In Moscow, Orthodox Christian churches draw closer


Russian President Dmitry Medvedev (C), Orthodox Patriarch of Moscow and All Russia Kirill (R) and Ecumenical Patriarch Bartholomew I meet in Moscow's Kremlin, May 25, 2010/Dmitry Astakhov

President Dmitry Medvedev warmly welcomed the spiritual leader of the world’s 300 million Orthodox Christians Tuesday, hailing improving ties between Russia’s powerful church and its ancestor faith.  Relations among the Orthodox have improved after past strains when churches in former Soviet states such as Estonia and Ukraine broke away from the Russian mother church and tried to pledge allegiance to the patriarch in Istanbul.

“The visit of your Holiness is a significant event and, beyond all doubt, it will help strengthen the dialogue which always linked the two sisterly churches,” Medvedev told Bartholomew, the Ecumenical Patriarch of Constantinople, according to a transcript published by the Kremlin.

Russia’s influential Patriarch Kirill has assigned a high priority to improving inter-faith relations since his election last year. Church sources say dialogue with the Roman Catholic Church has improved markedly.

The previous day, the two patriarchs led a procession of 40,000 through central Moscow to commemorate the name days of Cyril and Methodius, the saints who brought Orthodoxy to the Slavs in the ninth century.

A “model” Islamic education from Turkey?

imam-hatip 1

Turkish girls at the Kazim Karabekir Girls' Imam-Hatip School, 10 Feb 2010/Murad Sezer

In the Beyoglu Anadolu religious school in Istanbul, gilded Korans line the shelves and on a table lies a Turkish translation of “Eclipse,” a vampire-based fantasy romance by U.S. novelist Stephanie Meyer. No-one inside the school would have you believe this combination of Islamic and western influences demonstrates potential to serve as a ‘moderate’ educational antidote to radical Islam.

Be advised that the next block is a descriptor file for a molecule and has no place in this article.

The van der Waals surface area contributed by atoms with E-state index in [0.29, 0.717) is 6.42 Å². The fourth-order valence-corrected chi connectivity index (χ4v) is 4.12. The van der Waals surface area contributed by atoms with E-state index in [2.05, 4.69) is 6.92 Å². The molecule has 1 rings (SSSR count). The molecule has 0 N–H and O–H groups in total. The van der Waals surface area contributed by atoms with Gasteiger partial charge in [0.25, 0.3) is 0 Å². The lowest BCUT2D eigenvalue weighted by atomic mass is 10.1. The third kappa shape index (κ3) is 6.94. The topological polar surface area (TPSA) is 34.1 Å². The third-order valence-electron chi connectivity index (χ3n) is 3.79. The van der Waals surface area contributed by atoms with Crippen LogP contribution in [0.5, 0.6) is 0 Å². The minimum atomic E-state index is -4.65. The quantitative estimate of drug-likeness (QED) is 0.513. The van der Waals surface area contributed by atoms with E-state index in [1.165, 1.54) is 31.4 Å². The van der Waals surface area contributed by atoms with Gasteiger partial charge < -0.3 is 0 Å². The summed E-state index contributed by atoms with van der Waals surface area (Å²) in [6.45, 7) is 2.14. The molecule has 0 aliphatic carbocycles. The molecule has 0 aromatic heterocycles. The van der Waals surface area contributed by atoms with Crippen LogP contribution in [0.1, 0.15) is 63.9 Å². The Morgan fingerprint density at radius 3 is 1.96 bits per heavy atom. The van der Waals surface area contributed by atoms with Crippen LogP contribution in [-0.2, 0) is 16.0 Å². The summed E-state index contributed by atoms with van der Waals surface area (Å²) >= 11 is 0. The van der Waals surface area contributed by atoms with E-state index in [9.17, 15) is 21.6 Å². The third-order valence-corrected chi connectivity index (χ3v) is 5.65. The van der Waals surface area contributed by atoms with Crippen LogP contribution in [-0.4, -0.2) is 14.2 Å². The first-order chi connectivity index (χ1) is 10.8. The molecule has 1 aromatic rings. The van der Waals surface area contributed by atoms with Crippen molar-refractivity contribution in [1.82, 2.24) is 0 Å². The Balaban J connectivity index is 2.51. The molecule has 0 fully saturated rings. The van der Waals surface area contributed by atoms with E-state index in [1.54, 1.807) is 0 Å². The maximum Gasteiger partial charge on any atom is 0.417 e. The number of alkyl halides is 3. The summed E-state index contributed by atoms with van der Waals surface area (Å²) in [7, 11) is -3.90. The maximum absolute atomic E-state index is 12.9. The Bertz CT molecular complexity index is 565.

But there is fresh outside interest in schools like this, which belong to the network known as imam-hatip.  Some people, particularly officials from Afghanistan and Pakistan, have suggested the Turkish system can light the way to a less extremist religious education for their young Muslims.

Turkish language fest shows Muslim preacher’s global reach

gulenThe 700 children who have come to Turkey for the Turkish Language Olympics — an annual event described in my feature “Turkish language fest shows preacher’s global reach” — will know little if anything about the controversy here over the powerful socio-religious community behind their schools. (Photo:School girls sing at Turkish Language Olympics in Istanbul, 3 June 2009/Halit Omer Camci)

Getting ready to perform in a huge auditorium in Istanbul more often used for international conferences, the 30-odd signing competition entrants appear giggly and excited, fussing over their elaborate folk costumes. Most are visiting for the first time and have been completely charmed by Turkey – just as Turkey has been charmed by them.

The children attend schools run by individuals or associations inspired by the teachings of Muslim preacher Fethullah Gülen. He is revered by many Turks as a tolerant, moderating force in Islam, but suspected by some secularist Turks of harbouring a covert political agenda. Gülen groups are active in publishing, inter-faith dialogue, charity and above all education.